Usually, children with symptoms of attention deficit hyperactivity disorders (ADHD), a common behavioural disorder in kids, like poor concentration, hyperactivity and learning difficulties, tend to improve with age.
However, the disorder does not improve in some kids and one reason may be the persistent parental criticism, reveals a new research.
“Children with ADHD whose families continued to express high levels of criticism over time failed to experience the usual decline in symptoms with age and instead maintained persistent, high levels of ADHD symptoms,” said Erica Musser, assistant professor at Florida International University in US.
The researchers studied a sample of 388 children with ADHD and 127 without, as well as their families, over three years. Of the children with ADHD, 69 percent were male, 79 percent were white and 75 percent came from two-parent households.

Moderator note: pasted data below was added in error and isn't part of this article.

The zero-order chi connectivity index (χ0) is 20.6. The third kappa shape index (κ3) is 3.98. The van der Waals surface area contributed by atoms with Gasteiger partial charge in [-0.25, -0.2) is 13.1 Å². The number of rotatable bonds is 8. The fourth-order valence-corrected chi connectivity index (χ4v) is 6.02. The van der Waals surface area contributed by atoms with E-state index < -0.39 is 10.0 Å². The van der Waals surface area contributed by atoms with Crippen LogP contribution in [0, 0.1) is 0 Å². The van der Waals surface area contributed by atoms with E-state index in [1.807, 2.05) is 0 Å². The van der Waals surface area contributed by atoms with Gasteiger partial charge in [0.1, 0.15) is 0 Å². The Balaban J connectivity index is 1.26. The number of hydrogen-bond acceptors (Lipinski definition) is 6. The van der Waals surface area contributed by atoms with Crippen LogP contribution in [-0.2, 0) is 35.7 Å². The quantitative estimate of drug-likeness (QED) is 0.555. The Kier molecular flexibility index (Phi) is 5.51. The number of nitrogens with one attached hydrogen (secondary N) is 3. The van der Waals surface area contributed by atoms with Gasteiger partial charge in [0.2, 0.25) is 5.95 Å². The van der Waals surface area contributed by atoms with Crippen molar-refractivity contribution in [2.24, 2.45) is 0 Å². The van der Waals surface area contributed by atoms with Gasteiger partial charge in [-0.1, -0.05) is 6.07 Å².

They measured changes in ADHD symptoms over that period and measured the parents’ levels of criticism and emotional involvement.
Parents were asked to talk about their relationship with their child uninterrupted. And were then rated by experts for levels of criticism — harsh, negative statements about the child, rather than the child’s behaviour — and emotional over-involvement — overprotective feelings toward the child, the study, published in the Journal of Abnormal Psychology, showed.
Only sustained parental criticism (high levels at both measurements, not just one) was associated with the continuance of ADHD symptoms in the children who had been diagnosed with ADHD, the study concluded.